The true measures of success in any compliance programme
Third-party monitoring is a well-established critical component of risk-based due diligence and anti-bribery anti-corruption compliance. Compliance teams must determine the amount of risk posed by a third party and then apply a commensurate level of both initial and ongoing due diligence to that third party. Factors generally applied in this risk determination may include any combination of:
- the amount of spend
- the size of the company
- the industry
- the geographic location of the business and its country risk
- internal compliance procedures
- past wrongdoing
- how vital the good or service is to your business operations (are there other sources, etc.) among others.
Once this determination is made, higher risk third parties should be subject to refreshes of more in-depth due diligence reviews annually or biannually. These may include confirmation of ownership, litigation searches, media searches, reverse directorship searches, sanctions and watchlist screening and other related background investigation strategies.
In addition to these in-depth enhanced due diligence reviews for higher risk third parties, ongoing monitoring of all third parties regardless of risk level is advised. The DOJ as well as the SFO suggest a due diligence programme that fits within the reasonable resources available to a company. With the prevalence of such databases in the marketplace and the relative low cost of such monitoring, it would be difficult to imagine a defensible scenario in which such monitoring was not conducted and subsequently resulted in violations of sanctions or ABAC laws. A purpose-built compliance database should be used and at a minimum include all relevant sanctions and watchlists. Depending on your industry and risk appetite, you may choose to also include screening for politically exposed persons and adverse media. Besides legal risks, you may want to be aware of reputational risks that could arise from relationships with your third parties. Such database monitoring acts as a trip wire alarm designed to trigger further investigation. The amount of information contained in a single reference to a third party may not be enough to formulate an informed determination of risk.
With monitoring now described, what is the measure of success?
As with any initiative, successful implementation requires establishment of goals and objectives and subsequent measurement of the achievement of those goals. The goals of your compliance programme must be tailored towards the risks, and risk tolerances, of your organisation. Industry, geography, compliance resources, and other variables will impact the goals and objectives you establish. Your measures of success may vary but in general should comprise:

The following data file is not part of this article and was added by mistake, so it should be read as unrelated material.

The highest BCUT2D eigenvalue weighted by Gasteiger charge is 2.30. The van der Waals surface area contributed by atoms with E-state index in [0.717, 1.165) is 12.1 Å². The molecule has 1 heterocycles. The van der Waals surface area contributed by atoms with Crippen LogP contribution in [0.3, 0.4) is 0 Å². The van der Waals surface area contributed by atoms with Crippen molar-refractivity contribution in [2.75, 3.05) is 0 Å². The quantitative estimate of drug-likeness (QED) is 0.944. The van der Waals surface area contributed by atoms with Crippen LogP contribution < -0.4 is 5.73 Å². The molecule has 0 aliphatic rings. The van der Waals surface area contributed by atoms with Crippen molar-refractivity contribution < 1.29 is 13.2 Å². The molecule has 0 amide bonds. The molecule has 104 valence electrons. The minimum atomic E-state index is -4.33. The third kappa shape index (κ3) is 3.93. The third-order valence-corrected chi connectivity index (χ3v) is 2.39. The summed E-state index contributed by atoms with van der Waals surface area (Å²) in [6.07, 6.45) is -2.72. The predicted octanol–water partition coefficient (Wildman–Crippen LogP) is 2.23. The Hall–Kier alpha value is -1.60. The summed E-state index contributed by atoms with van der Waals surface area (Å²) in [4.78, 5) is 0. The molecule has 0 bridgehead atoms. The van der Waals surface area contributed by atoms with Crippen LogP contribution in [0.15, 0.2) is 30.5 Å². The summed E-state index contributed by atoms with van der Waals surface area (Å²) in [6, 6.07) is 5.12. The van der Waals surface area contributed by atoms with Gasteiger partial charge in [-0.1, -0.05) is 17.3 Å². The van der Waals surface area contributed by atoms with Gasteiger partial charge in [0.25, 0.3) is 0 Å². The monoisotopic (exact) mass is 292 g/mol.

- Employee surveys and hotline reporting – hotline reporting, whether internal or outsourced, should include concise metric reporting such as number and type of incidents, outcome of internal investigations, etc. However, given that various studies have shown that not 100% of incidents are reported, employee surveys may be a good means of measuring the number and type of compliance related incidents occurring in your organisation.
- Number and type of compliance-related incidents uncovered during routine due diligence and monitoring and the resulting appropriate level of controls placed on higher risk third parties. Were your compliance policies and procedures followed 100% of the time?
- Number and type of disclosures and/or investigations with law enforcement and regulatory bodies. Hopefully these remain few and far between but keeping this number as close to 0 as possible should be a goal and should be measured.
- Established and measured KPIs for your monitoring programme. These will certainly vary but examples may include:
- 100% of third parties monitoring daily against key sanctions lists
- remediation of possible identified risks within 5 business days
- implementation of enhanced internal controls for third parties found to pose additional risk within 30 business days.
Last but not least, it is important to calibrate your ongoing monitoring of third parties in the same manner you applied your initial due diligence. A one size fits all approach has been expressly described as inconsistent with the guidance of the US Department of Justice as well as the U.K. Serious Fraud Office. As with any initiative, establish your goals and objectives, measure them, evaluate the effectiveness, and adjust as needed to ensure your organisation is protected as intended.